Our constitution thus gave rise to the “single executive” doctrine which means that all the heads of the various executive departments are assistants and agents of the President. And correspondingly, the acts of the Secretaries of such departments, performed and promulgated in the regular course of business, are presumptively the acts of the Chief Executive, unless expressly disapproved or reprobated by him or her. (See Carpio vs. Executive Secretary, G.R. No. 96409, February 14, 1992) Hence, it was completely unnecessary for President Marcos, Jr. to designate himself Secretary of Agriculture.

From this notion of a “single executive” evolved the “pleasuring the President” dogma, which fundamentally means that presidential appointees in the executive branch (particularly Department Secretaries) hold their posts at the complete sufferance of their boss. This legal principle has become a chronically abused excuse to cling on a little bit more to one’s office. In most cases, much to the displeasure of the public.

However, the most objectionable aspect of this “privilege” within the executive branch is that it allows cabinet secretaries and other officials of similar stature, indeed the very people tasked to manage public interest portfolios, to deflect demands of accountability.

By allowing them to assert the prerogative of pleasuring the President first and foremost, they are in effect relieved of the obligation to justify their actions (or inaction) to the people. This is of course an absolute travesty because a public office is a public trust. Meaning, all public officials, including the President, serve at our pleasure above all else!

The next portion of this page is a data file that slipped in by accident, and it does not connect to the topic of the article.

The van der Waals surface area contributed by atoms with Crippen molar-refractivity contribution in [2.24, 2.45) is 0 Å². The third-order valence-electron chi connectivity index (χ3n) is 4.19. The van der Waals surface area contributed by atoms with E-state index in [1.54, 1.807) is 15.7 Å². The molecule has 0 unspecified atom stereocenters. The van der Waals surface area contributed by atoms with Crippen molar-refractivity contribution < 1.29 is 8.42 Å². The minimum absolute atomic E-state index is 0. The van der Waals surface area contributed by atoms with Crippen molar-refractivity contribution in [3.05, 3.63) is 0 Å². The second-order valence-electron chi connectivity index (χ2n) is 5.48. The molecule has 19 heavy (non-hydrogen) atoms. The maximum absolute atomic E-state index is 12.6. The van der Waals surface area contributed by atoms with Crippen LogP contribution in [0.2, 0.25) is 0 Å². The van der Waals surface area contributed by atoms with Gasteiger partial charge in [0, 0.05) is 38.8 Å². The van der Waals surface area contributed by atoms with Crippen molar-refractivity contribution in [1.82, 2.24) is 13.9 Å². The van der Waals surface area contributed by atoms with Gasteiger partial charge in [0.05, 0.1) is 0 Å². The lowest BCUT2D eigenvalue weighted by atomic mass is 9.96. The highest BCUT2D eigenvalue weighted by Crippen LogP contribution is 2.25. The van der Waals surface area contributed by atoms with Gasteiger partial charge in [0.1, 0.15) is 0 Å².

And for this very reason, political accommodation appointees are probably the foulest unintended consequence of the single executive doctrine. They do not bring added value to executive governance but simply add more burden to taxpayers. In any case, the motivation to be more critical and exacting with presidential appointees must never waver.

In fact, the vetting process should start as early as the presidential elections. Voters should demand all presidential candidates to reveal names of potential cabinet members. Their calculations should consider the persons these candidates associate with both at the personal and political spheres.

The reality is Malacañang’s strong influence in all matters of government can only be reversed by revising the 1987 Constitution. Indeed, to simply say that the constitution is not the cause of our political and economic woes, is utterly irresponsible.

As demonstrated here, it is the imperial presidency design in our charter that fosters political patronage in government. And it is precisely this culture which allows graft and corruption to thrive.

Moreover, to put the blame squarely on rampant graft and corruption in government does not necessarily have to mean keeping the 1987 Constitution as it is. Constitutional reform deserves serious consideration because it can actually address the very root cause of this fundamental problem.